Patient dies as PM’s security stops him, Singh says sorry, directs security to be sensitive
Proving beyond doubt that he is not a run of the mill VVIP, Indian Prime Minister Manmohan Singh has expressed profound sense of sadness at the death of a kidney patient at a premier health institute in Chandigarh because of security restrictions to mark his visit to the place on Tuesday.
In fact, he has written a formal letter expressing his ‘profound sense of sadness’ to the bereaved family telling them that he would ensure that no such incident repeated in the future.
‘I have issued instructions so that in future authorities are more sensitive to the concerns of the common man while imposing restrictions for reasons of security’, Manmohan Singh wrote in the letter to the wife of 32-year-old patient Sumit Verma.
Singh visited the Institute - Post Graduate Institute of Medical Education and Research PGIMER, to participate in its convocation. He was at the place from 11.30 a.m. till 2.30 p.m.
Sumit Verma hailed from Ambala, a small town some 30 km from Chandigarh. He was suffering from renal failure and related complications. His local doctors referred him to the PGIMER, which is a specialized multi-specialty referral hospital for north-western India.
Verma could not gain entry into the institute. The police made him go around various entry points which were closed and he died for want of timely medical attention, according to the family.
The TV channels highlighted the heart rendering story even when the Prime Minister was at PGIMER. To the credit of Manmohan Singh’s office, it must be said, they immediately called for details from PGIMER without waiting for his return to Delhi.
It is interesting that Manmohan Singh felt it fair and proper to write a personal letter to the bereaved family, while the PGIMER authorities did their best to claim that the institute and security were not guilty. In fact, the Institute spokesperson went on the TV to rubbish the Verma story and claim that during the prime minister's visit, no patient was stopped from entering the institute. It is said in their defence that PGIMER emergency catered to some 40 patients between 8am and 1 pm on the fateful day, Tuesday.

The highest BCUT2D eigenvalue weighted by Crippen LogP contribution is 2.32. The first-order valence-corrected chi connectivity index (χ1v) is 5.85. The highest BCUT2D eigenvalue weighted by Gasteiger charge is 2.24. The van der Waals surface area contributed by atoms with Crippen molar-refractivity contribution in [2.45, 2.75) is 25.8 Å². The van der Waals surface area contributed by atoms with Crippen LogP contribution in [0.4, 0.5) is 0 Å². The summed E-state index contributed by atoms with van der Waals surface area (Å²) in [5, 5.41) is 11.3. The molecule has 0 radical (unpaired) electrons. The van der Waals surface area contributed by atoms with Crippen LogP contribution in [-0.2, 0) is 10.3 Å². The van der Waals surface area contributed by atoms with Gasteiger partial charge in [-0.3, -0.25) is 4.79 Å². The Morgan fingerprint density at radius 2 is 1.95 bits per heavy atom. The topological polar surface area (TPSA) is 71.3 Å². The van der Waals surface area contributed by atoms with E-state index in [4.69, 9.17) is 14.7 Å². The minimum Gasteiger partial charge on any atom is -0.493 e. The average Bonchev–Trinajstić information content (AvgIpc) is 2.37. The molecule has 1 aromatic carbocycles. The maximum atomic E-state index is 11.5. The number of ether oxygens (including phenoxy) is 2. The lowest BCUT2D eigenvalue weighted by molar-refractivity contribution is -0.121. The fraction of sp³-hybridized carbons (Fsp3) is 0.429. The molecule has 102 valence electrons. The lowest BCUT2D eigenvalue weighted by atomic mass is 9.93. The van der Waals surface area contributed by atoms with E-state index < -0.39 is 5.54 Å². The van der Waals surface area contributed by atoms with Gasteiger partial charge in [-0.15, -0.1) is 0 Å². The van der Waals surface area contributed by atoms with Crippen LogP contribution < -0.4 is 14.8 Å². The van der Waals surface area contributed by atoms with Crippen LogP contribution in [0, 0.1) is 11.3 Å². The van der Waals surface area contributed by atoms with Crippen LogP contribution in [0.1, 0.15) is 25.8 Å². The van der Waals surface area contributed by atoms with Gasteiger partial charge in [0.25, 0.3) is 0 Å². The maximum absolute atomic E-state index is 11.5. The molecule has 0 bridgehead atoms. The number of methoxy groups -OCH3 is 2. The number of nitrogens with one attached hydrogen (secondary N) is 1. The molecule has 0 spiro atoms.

Notwithstanding the denial, tight security measures that blocked several roads leading to PGIMER and the heavy police deployment caused inconvenience to the public. Many complained that they could not access the hospital. Interestingly, the Prime Minister asked doctors in his address to reach out to common people.
Tight security is not uncommon wherever Prime Minister goes. A section of the road is blocked to traffic for hours. This has been the story under successive prime ministers beginning with Rajiv Gandhi. But this is the first time the chief executive of the country has reached out to a bereaved family.
In his letter to Verma’ wife, the Prime Minister said: ‘I am writing to you to express my profound sense of sadness at the death of your husband Shri Sumit Verma … I understand that he could not get access to the Post Graduate Institute of Medical Education and Research, Chandigarh, in time because of the restrictions in place for my visit there. This is something I deeply regret. I have issued instructions, so that in future the authorities are more sensitive to the concerns of the common man, while imposing such restrictions for reasons of security.’
-Asian Tribune -